St Patrick’s Cathedral via Wikimedia
Editor’s Note: The owners of 405 Park Avenue are set to buy the development rights from St. Patrick’s Cathedral, the Real Deal reports. MRP Realty and Deutsche Bank Asset Management will add four floors and 205,000 square feet of office space to their existing building.
JPMorgan Chase and Mayor Bill de Blasio announced last week plans for the first project under the city’s Midtown East rezoning: a 70-story tower to replace its old offices at the same Park Avenue site. And with the Archdiocese of New York this week reaching a tentative deal to sell 30,000 square feet of development rights from St. Patrick’s Cathedral, the second project under the new rezoning could quickly follow. According to Crain’s, if the sale happens the Archdiocese could pick up at least $7.2 million in air rights.
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All Saints Church in Harlem, via NYC & Company
The Archdiocese of New York announced that 12 Catholic churches in Manhattan and The Bronx may be sold after declaring them no longer sacred sites for worship. As DNAinfo reported, the Catholic church released a list of properties, including some that had been shuttered since around 2015 when the church restructured many of its parishes by merging many together. After the diocese quietly posted the decrees over the July Fourth holiday weekend, many parishioners were angry that they had less time to appeal. Now some fear the churches will be converted luxury housing building, which has happened many times in the past few years due to the financial pressure on churches.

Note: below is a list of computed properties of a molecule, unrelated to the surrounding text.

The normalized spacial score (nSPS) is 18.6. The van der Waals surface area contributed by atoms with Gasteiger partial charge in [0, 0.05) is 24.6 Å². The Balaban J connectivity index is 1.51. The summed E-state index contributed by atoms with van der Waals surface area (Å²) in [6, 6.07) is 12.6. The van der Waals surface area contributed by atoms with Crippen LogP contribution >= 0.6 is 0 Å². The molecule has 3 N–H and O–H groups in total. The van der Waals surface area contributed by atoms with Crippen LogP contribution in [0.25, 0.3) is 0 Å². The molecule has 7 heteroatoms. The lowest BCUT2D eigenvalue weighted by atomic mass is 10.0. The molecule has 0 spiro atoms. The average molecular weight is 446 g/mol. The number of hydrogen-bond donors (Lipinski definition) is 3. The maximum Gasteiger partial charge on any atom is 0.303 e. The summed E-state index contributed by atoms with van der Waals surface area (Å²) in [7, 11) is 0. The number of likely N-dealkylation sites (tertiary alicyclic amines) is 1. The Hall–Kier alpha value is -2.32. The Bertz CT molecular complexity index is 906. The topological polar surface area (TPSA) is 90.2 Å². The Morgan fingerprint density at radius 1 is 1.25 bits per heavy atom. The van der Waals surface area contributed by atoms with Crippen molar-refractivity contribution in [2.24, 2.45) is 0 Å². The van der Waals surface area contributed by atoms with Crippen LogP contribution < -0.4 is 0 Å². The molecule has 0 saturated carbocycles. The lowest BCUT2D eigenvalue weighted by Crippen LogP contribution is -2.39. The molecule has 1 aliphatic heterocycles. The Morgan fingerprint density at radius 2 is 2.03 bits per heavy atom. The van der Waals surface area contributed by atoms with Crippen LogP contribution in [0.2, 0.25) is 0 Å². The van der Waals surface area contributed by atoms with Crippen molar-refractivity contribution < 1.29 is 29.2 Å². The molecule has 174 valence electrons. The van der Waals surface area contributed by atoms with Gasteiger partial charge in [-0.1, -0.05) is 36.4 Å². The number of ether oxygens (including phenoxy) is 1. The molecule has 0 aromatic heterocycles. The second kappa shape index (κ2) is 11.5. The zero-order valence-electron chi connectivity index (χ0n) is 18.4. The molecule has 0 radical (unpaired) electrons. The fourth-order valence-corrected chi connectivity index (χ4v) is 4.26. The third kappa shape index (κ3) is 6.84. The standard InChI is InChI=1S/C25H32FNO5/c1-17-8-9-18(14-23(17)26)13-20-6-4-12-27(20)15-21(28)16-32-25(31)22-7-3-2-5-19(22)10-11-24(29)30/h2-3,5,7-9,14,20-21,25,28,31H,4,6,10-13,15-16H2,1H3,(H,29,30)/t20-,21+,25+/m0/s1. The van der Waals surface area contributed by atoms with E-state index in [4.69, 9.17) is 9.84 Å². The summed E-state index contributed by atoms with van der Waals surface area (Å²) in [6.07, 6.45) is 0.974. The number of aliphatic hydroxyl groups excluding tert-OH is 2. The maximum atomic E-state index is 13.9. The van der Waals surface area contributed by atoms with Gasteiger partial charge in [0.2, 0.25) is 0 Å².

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On Christmas Eve 2013, the cash-strapped Archdiocese of New York put St. Patrick’s Old Cathedral School on the market for $29 million. Now it looks like Time Equities has purchased the Little Italy property, throwing down $32 million, according to city records filed today (233 Mott and 32 Prince).
Plans to turn the school into condos have been in the works since October 2013, when it was reported that the building was in the process of being sold off to Hamlin Ventures, with re-vamps provided by Marvel Architects. Though records show Time as the buyer, the two developers are joining forces to turn the sprawling 14,925-square-foot former orphanage/convent/school into two single-family homes and eight luxury condos.